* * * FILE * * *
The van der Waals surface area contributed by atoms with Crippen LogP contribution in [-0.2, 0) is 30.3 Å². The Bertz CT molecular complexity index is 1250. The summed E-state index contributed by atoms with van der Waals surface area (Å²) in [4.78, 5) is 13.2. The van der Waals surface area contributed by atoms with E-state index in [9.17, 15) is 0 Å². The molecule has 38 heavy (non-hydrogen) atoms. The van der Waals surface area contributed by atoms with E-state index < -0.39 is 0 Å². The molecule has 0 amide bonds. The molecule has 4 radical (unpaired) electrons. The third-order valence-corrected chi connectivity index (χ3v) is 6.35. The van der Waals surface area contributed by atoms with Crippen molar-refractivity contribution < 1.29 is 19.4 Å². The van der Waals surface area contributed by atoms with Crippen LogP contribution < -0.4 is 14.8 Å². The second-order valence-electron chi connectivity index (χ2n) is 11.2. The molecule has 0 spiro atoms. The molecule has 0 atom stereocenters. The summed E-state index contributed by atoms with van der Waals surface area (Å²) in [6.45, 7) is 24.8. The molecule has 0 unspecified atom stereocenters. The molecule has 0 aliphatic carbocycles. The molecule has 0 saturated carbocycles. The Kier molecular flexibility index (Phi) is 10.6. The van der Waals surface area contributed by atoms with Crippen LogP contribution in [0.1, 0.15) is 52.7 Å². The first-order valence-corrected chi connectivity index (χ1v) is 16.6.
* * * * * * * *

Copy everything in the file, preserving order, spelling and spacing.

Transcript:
The van der Waals surface area contributed by atoms with Crippen LogP contribution in [-0.2, 0) is 30.3 Å². The Bertz CT molecular complexity index is 1250. The summed E-state index contributed by atoms with van der Waals surface area (Å²) in [4.78, 5) is 13.2. The van der Waals surface area contributed by atoms with E-state index in [9.17, 15) is 0 Å². The molecule has 38 heavy (non-hydrogen) atoms. The van der Waals surface area contributed by atoms with E-state index < -0.39 is 0 Å². The molecule has 0 amide bonds. The molecule has 4 radical (unpaired) electrons. The third-order valence-corrected chi connectivity index (χ3v) is 6.35. The van der Waals surface area contributed by atoms with Crippen molar-refractivity contribution < 1.29 is 19.4 Å². The van der Waals surface area contributed by atoms with Crippen LogP contribution < -0.4 is 14.8 Å². The second-order valence-electron chi connectivity index (χ2n) is 11.2. The molecule has 0 spiro atoms. The molecule has 0 atom stereocenters. The summed E-state index contributed by atoms with van der Waals surface area (Å²) in [6.45, 7) is 24.8. The molecule has 0 unspecified atom stereocenters. The molecule has 0 aliphatic carbocycles. The molecule has 0 saturated carbocycles. The Kier molecular flexibility index (Phi) is 10.6. The van der Waals surface area contributed by atoms with Crippen LogP contribution in [0.1, 0.15) is 52.7 Å². The first-order valence-corrected chi connectivity index (χ1v) is 16.6.